The Science of Kneading Dough

While kneading might seem like nothing but elbow grease and hard work, there’s more to it than meets the eye: When you’re kneading, you’re creating a chemical reaction that gives your favorite breads, pizzas, and other baked goods their structure and characteristically chewy texture.

The process of kneading combines two proteins naturally found in wheat and some other grains. These proteins, known as glutenin and gliadin, combine with water to form gluten, a strong and stretchy protein fiber whose long strands create the “framework” of dough.

As you continue to knead, more gluten forms and, as a result, the dough becomes stronger. If you’ve ever over-kneaded dough, you’ve probably noticed that it’s really hard to roll out—the direct result of too much super-strong gluten holding the dough together!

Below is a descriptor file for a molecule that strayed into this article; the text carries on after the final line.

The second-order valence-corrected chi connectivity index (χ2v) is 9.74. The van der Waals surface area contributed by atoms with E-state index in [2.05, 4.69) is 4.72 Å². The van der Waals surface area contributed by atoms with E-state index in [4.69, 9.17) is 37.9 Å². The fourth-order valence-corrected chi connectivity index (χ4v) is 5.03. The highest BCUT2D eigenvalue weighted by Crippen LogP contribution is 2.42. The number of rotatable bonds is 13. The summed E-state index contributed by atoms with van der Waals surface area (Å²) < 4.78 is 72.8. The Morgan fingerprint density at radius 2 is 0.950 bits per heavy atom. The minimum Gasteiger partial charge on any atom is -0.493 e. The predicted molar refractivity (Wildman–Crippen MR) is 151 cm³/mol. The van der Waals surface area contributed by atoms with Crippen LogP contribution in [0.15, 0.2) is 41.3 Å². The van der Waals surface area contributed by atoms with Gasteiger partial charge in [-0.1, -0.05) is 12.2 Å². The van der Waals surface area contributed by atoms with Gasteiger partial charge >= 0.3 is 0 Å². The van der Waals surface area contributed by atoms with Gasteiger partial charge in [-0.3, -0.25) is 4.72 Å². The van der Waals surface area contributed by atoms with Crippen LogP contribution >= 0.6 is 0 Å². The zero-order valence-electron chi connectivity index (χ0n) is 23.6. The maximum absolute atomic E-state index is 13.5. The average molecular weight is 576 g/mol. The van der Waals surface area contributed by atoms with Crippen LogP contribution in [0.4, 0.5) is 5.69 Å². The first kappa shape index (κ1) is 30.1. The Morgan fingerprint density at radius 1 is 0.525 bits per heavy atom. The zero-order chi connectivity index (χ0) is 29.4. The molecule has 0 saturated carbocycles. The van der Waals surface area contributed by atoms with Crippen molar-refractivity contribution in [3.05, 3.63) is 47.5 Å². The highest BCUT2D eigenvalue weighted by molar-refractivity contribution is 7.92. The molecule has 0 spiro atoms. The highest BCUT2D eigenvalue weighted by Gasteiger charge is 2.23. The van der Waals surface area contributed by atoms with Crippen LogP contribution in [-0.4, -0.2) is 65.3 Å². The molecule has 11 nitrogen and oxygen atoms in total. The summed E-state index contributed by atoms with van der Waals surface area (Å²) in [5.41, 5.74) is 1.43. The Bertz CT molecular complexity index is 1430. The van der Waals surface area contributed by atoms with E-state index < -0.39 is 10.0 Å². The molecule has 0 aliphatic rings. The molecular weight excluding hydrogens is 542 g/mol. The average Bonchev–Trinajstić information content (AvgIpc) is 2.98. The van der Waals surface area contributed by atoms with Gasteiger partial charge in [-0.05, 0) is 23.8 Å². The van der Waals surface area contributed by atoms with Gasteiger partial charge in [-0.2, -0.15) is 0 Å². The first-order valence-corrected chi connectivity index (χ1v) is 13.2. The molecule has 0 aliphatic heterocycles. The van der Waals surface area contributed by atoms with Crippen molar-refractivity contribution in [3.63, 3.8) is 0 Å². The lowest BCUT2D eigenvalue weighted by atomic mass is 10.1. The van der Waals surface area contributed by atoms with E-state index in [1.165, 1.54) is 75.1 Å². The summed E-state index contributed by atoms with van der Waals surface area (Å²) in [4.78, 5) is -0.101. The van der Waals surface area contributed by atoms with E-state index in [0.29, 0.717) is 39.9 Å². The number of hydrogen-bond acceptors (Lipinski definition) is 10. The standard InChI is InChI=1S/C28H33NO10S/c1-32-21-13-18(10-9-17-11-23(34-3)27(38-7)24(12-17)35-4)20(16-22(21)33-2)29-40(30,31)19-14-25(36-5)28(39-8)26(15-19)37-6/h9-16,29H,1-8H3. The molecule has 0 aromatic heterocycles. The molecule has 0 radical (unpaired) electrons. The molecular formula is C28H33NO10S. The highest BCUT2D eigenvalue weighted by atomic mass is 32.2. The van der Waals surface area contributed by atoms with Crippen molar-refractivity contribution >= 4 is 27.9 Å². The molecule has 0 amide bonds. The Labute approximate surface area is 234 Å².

This strong gluten structure is especially important for the dough rise of breads and pizza crusts. Here, gluten helps hold in all the carbon dioxide gas released from yeast, effectively forming a kind of spongy “dough balloon” held together by the long gluten strands. It’s this “balloon” that forms all the little holes you see when you slice through dough.

While everyone knows the old-fashioned way of kneading dough by hand, you can also knead dough using a stand mixer or by allowing the gluten to form naturally over a long period of time. Ultimately, however, hand-kneading provides the most control of your dough.

To learn more about the science of kneading and how to get the best possible doughs when kneading, check out the infographic below. When you’re ready to bake, explore the Fontana Forni line of professional home pizza ovens or call us at 877-842-9822.

The Science of Kneading Dough Infographic

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